“For some time we’ve been thinking about and preparing for a new brand that ties us in more with the Wotif family. They are kind of a fully-fledged travel products aggregator and we are a news aggregator, so there are some synergies there.”
Wood says he was introduced to the Plugger team about 12 months ago and liked what he saw. “I thought they were clever blokes who had a history of delivering on technology projects, which is pretty rare," he says.
Two things particularly interested him about the company. The first was the technology involved, which allows enormous amounts of text to be distilled and organised into useable and manageable formats, without the need for human editing.
The second big interest was what Plugger means for the media sector.
"We’ll get down to levels that your average journo wouldn’t think of – opinions on blogs, comments made in company newsletters, lesser-known publications. If we can distill all that down on a particular topic, it should broaden the range of opinions and the range of sources," Wood says. "Maybe it’s another step of democratisation in the media."
Wood says he is also enjoying being involved in another early-stage company.
"It’s the most fun, because you never know what’s around the corner. When you discover that something works, that’s a bit of a buzz. I think you get addicted to that."
Slatter says Wood has been a handy addition to the Plugger board.
“He’s a mentor to this group. He doesn’t overly give us direction but plays an advisory role. He’s very involved and he’s very helpful.”
Slatter hopes traffic to Plugger’s public Wotnews site will receive a boost from the Wotif deal, but he is also aiming to develop the corporate side of the business.
Plugger is looking for deals whereby it would set up a sort of internal news site for companies. He gives the example of a professional services firm that produces a lot of its own content (media releases, analysts’ reports, white papers, submissions) and also has subscriptions to various publications.
The Plugger engine could combine and organise these two sources and add news from media websites and other content such as blogs. “Suddenly you have a far richer research tool for within the organisation,” Slatter says.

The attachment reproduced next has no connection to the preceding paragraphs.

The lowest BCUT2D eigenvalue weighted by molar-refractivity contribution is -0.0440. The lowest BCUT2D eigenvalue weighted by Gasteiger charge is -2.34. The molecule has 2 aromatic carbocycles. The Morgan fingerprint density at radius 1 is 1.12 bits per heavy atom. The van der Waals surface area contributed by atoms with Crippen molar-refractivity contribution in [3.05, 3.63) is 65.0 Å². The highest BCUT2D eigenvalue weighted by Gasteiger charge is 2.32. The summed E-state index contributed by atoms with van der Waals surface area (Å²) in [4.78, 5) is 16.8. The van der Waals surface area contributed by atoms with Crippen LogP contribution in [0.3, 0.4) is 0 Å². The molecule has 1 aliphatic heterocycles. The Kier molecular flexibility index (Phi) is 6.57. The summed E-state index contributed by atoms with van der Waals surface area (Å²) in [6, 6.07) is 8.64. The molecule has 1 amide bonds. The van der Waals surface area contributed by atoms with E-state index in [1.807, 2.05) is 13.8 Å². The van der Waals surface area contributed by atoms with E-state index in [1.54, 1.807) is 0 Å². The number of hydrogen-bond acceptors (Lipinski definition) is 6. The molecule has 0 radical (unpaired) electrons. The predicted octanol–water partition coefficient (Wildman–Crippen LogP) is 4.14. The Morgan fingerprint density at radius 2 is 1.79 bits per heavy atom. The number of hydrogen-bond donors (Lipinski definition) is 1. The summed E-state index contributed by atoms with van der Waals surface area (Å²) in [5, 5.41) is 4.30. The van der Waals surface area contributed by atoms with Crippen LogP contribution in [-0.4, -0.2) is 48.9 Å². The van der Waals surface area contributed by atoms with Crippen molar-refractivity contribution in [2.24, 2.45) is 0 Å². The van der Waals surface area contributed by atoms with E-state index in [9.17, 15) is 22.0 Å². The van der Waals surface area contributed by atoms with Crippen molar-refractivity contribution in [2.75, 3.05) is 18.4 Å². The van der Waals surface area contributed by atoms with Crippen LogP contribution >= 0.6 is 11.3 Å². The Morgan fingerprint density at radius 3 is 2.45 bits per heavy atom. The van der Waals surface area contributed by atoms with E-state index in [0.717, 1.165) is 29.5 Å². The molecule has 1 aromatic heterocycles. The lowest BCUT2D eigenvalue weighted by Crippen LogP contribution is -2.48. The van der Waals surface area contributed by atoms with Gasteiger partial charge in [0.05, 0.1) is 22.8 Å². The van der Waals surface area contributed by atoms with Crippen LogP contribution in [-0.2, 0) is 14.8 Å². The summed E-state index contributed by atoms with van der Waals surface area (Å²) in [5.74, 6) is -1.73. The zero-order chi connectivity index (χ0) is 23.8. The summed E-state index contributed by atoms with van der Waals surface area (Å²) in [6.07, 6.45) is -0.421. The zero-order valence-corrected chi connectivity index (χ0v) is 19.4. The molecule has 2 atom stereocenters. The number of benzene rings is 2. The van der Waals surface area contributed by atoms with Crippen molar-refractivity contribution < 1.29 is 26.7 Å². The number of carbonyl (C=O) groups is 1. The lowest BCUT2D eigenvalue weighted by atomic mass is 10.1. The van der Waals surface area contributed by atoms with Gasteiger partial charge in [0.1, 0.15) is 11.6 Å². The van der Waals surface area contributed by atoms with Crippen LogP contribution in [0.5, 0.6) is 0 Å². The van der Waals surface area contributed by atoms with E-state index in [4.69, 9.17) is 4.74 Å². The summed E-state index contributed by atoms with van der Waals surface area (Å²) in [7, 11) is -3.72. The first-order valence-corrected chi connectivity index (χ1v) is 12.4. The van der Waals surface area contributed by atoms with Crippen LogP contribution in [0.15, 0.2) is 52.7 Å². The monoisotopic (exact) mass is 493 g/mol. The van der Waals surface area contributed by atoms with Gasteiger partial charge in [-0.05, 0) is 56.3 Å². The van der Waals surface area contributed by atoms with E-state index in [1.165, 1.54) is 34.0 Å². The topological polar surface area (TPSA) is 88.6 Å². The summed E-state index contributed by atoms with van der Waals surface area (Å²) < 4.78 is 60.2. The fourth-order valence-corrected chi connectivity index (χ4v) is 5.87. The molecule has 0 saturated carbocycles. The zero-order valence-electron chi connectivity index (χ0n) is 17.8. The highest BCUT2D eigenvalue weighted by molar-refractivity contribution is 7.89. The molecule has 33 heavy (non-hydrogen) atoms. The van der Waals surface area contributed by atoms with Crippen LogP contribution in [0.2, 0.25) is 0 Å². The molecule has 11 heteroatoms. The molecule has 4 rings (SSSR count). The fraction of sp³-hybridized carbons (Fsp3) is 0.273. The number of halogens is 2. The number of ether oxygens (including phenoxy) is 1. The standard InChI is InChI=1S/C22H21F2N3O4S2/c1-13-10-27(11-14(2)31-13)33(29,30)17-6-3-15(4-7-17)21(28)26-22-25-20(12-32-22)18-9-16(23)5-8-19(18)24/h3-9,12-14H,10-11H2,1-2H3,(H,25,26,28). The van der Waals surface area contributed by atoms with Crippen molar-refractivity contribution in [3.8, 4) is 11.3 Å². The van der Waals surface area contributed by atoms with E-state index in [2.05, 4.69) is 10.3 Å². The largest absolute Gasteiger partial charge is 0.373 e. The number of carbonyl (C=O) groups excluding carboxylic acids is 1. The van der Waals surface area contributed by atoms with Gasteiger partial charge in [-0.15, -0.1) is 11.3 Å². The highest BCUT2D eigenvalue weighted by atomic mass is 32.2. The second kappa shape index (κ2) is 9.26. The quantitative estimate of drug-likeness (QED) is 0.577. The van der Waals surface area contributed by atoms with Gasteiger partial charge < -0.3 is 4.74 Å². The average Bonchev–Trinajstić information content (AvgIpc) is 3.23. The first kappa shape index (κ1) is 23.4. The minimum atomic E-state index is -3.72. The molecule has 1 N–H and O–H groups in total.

Wednesday, September 24, 2008
Here it is folks - this is where it all started. Kneel at the alter of the first - The world's first motel!
Situated on California's coast is world's first motel. It's claim to fame seems to be an undisputed fact.
In 1925, Pasedena-based architect and developer Arthur Heineman decided to create a "motor hotel" hybrid between rustic auto camps and conventional hotels. But he found that the words "motor hotel didn't fit on his sign, so he scrunched them together.
The Milestone Mo-Tel (later the Motel Inn), located in San Luis Obispo roughly halfway between Los Angeles and San Francisco, had little garages right next to several dozen bungalows that rented for $1.25 a night. The combination of easy access to rooms and to the highway, reasonable prices, privacy, even a little anonymity, caught on in the lodging industry even though Heineman's plans to establish a chain of similar establishments died during the Depression of 1929.
The Motel Inn is barely a shell anymore with a pair of dilapidated mission-revival style structures are guarded by a chain link fence dressed in barbed wire and yellow caution signs. Through that fence the stained brass plaque affixed to the old office lobby asserting the historical significance of the site (Click for a larger view).
Enjoy it while you can. Take a journey past this sacred monument on Google Earth from the comfort of your office chair. You can cut and paste the motel's address: 2223 Monterey Street in San Luis Obispo, into the "Fly To" tab of Google Earth. The location has drive by photos and you can enjoy a virtual drive past.
What remains on this site should be a shrine. A museum. A monument to the great, exuberant, liberating, convenient, homey, seedy, memorable, storied, idiosyncratic and increasingly blurry phenomenon of the motel.
The signs that 'distressed inventory"is making a comeback is unfortunate. It only takes a few operators to try and buy business in hard times by slashing rates and others will inevitably follow. Operators that substantially reduce tariff to unsustainable levels, are undervaluing their product, showing desperation and are devoid of marketing ideas.
23 September 2008
Press Release: HotelClub
Discounted last-minute hotel accommodation offerings that almost disappeared during the recent worldwide hotel industry boom are set to make a comeback, says Commercial Vice-President of the Orbitz Worldwide HotelClub division, Tim Hughes.